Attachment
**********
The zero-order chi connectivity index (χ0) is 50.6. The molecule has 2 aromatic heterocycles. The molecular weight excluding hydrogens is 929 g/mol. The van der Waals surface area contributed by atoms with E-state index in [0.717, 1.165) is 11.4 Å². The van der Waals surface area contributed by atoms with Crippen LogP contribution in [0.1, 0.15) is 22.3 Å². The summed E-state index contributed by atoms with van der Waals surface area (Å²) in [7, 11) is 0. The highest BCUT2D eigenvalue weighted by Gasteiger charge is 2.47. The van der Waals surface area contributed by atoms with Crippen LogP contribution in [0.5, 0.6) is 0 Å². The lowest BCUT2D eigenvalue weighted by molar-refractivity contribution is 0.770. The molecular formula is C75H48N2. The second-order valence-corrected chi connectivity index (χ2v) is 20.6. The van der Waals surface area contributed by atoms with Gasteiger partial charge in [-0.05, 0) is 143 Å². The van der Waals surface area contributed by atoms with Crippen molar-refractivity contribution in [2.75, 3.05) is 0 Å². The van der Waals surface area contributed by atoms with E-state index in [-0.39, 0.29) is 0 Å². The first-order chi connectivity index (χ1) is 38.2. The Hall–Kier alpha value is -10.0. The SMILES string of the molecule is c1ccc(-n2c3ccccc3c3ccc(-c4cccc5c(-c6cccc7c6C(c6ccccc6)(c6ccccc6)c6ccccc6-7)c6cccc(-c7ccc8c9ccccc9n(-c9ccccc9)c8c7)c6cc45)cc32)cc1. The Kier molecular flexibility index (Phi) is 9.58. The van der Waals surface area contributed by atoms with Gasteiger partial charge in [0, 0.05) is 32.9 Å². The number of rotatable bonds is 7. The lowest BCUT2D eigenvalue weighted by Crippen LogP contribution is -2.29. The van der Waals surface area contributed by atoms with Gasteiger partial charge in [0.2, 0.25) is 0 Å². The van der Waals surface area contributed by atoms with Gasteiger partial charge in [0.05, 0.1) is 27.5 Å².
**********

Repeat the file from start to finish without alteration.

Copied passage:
The zero-order chi connectivity index (χ0) is 50.6. The molecule has 2 aromatic heterocycles. The molecular weight excluding hydrogens is 929 g/mol. The van der Waals surface area contributed by atoms with E-state index in [0.717, 1.165) is 11.4 Å². The van der Waals surface area contributed by atoms with Crippen LogP contribution in [0.1, 0.15) is 22.3 Å². The summed E-state index contributed by atoms with van der Waals surface area (Å²) in [7, 11) is 0. The highest BCUT2D eigenvalue weighted by Gasteiger charge is 2.47. The van der Waals surface area contributed by atoms with Crippen LogP contribution in [0.5, 0.6) is 0 Å². The lowest BCUT2D eigenvalue weighted by molar-refractivity contribution is 0.770. The molecular formula is C75H48N2. The second-order valence-corrected chi connectivity index (χ2v) is 20.6. The van der Waals surface area contributed by atoms with Gasteiger partial charge in [-0.05, 0) is 143 Å². The van der Waals surface area contributed by atoms with Crippen molar-refractivity contribution in [2.75, 3.05) is 0 Å². The van der Waals surface area contributed by atoms with E-state index in [-0.39, 0.29) is 0 Å². The first-order chi connectivity index (χ1) is 38.2. The Hall–Kier alpha value is -10.0. The SMILES string of the molecule is c1ccc(-n2c3ccccc3c3ccc(-c4cccc5c(-c6cccc7c6C(c6ccccc6)(c6ccccc6)c6ccccc6-7)c6cccc(-c7ccc8c9ccccc9n(-c9ccccc9)c8c7)c6cc45)cc32)cc1. The Kier molecular flexibility index (Phi) is 9.58. The van der Waals surface area contributed by atoms with Gasteiger partial charge in [0, 0.05) is 32.9 Å². The number of rotatable bonds is 7. The lowest BCUT2D eigenvalue weighted by Crippen LogP contribution is -2.29. The van der Waals surface area contributed by atoms with Gasteiger partial charge in [0.2, 0.25) is 0 Å². The van der Waals surface area contributed by atoms with Gasteiger partial charge in [0.05, 0.1) is 27.5 Å².